The Challenge of Fall ProtectionPosted on March 05, 2013 by Joel Gregier
For the past twenty years, fatalities related to falls have consistently ranked in the top four causes of workplace deaths. The Occupational Safety and Health Act requires employers to protect their employees from recognized hazards that may result in death or serious physical harm and to comply with OSHA standards. So which standards might the employer need to consider in addressing workplace fall protection?
The Occupational Safety and Health Administration (OSHA) requires employers in General Industry to first address safeguards to the physical structures and devices within the workplace, and then use personal protective equipment for employees when they are unable to completely control the hazards through engineering or administrative methods.
Fall protection standards for physical structures are located under the “Walking and Working Surfaces” standards [29 CFR 1910, Subpart D]. These standards cover floor and wall openings/holes, elevated platforms, fixed stairs, and fixed ladders. For each work surface, OSHA has established minimum construction requirements for safeguards such as railings, handrails, and toe boards. The goals of these standards are to minimize:
- Employee falls, and
- Objects falling on employees from surfaces above their heads
General Fall Protection Rules
As a general rule, openings and platforms 4 feet or more above floor-level, or fixed stairs with 4 or more risers, must be constructed with railings and/or hand rails. The Walking and Working Surfaces standards provide specific instructions regarding the construction of these structures.
Toe boards must be installed on platforms and around openings whenever:
- Persons can pass beneath the platform, or
- The platform is above moving machinery, or
- There is equipment below the platform with which falling materials could create a hazard.
Also, open-sided floors and platforms require railings and toe boards, even if the elevation is under 4 feet, if they are above or adjacent to hazardous locations (e.g., dangerous equipment).
Unconventional Elevated Work Surfaces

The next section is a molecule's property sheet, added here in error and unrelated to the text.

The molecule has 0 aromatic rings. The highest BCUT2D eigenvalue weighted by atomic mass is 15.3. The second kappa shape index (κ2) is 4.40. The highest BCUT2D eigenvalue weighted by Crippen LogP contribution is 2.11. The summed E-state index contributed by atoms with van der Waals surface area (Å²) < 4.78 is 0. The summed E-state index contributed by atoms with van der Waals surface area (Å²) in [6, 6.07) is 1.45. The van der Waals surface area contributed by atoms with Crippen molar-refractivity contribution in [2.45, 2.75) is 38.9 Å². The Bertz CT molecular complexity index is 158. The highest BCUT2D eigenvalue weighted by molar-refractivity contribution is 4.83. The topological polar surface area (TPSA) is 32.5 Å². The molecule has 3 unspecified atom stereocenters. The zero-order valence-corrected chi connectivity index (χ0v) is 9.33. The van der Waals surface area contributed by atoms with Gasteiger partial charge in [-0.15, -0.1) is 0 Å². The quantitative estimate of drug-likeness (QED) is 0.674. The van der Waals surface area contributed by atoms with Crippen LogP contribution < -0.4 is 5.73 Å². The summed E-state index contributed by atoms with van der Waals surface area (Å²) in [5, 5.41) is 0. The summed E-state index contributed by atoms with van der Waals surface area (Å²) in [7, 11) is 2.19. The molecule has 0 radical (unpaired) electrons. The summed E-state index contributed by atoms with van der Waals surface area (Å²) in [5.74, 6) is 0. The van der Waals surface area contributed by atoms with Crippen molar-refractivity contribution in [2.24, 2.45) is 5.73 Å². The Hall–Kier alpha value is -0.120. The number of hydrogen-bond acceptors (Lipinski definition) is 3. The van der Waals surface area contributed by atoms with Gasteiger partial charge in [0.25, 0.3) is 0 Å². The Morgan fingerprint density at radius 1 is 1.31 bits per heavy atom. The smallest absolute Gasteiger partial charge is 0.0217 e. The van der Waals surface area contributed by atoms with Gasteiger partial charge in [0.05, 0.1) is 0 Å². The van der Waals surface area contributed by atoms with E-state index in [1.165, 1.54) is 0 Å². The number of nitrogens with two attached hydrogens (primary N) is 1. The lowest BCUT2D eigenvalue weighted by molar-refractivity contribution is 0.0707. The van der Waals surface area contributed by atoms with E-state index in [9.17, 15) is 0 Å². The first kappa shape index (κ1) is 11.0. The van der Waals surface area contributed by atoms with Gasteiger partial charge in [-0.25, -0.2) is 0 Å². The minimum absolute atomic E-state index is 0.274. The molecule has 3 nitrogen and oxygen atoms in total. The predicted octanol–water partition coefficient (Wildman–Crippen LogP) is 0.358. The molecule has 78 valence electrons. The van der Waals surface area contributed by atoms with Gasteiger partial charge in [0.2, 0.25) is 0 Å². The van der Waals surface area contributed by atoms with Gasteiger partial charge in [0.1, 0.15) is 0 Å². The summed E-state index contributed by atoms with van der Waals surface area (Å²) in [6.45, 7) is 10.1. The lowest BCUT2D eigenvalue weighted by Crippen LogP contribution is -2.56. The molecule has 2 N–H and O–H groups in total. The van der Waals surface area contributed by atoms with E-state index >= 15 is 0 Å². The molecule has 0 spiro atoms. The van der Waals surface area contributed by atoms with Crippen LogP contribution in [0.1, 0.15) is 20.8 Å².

Because there are many unconventional elevated working surfaces (i.e., conveyors, tops of machinery, and other structures not normally considered “walking and working” surfaces), OSHA clarifies what it means by “platforms” at STD 1-1.13. According to this directive, OSHA considers something a platform, and therefore subject to the platform guarding standards, if employees will work on it on a “predictable and regular basis.” “Predictable and regular” covers functions such as, but not limited to, inspections, service, repair, and maintenance that are performed at least once every two weeks or for a total of 4 man-hours during any sequential 4-week period. For instance, if 2 employees work for 2 hours each (4 man-hours total) within a 4-week period, that elevated surface would be considered a “platform.”
Personal Protection Equipment
As a general rule, personal protective equipment (PPE) must be provided, used, and maintained in reliable conditions whenever hazards in the workplace can cause injury or impairment from physical contact [29 CFR 1910.132(a)]. If, after securing the workplace by installing mandatory safeguards, employees are still at risk from falling hazards, then employers must select, provide, and train their employees in the proper use and care of their personal protective equipment.
The General Industry Standards do not have standards for specific fall protection PPE. However, there are specifications for certain fall prevention and fall arrest systems within the Construction Standards [29 CFR 1926). While these standards may not directly apply to non-construction related practices, they may serve as a basis for demonstrating the general requirements at 29 CFR 1910.132. In addition, there may be consensus standards that pertain to a workplace scenario that may provide assistance to the employer in assuring that fall protection PPE has been evaluated and implemented properly under the General Industry Standards.
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References: OSHA Instruction STD 1-1.13, April 16, 1984. 29 CFR 1910.23(c), 1910.132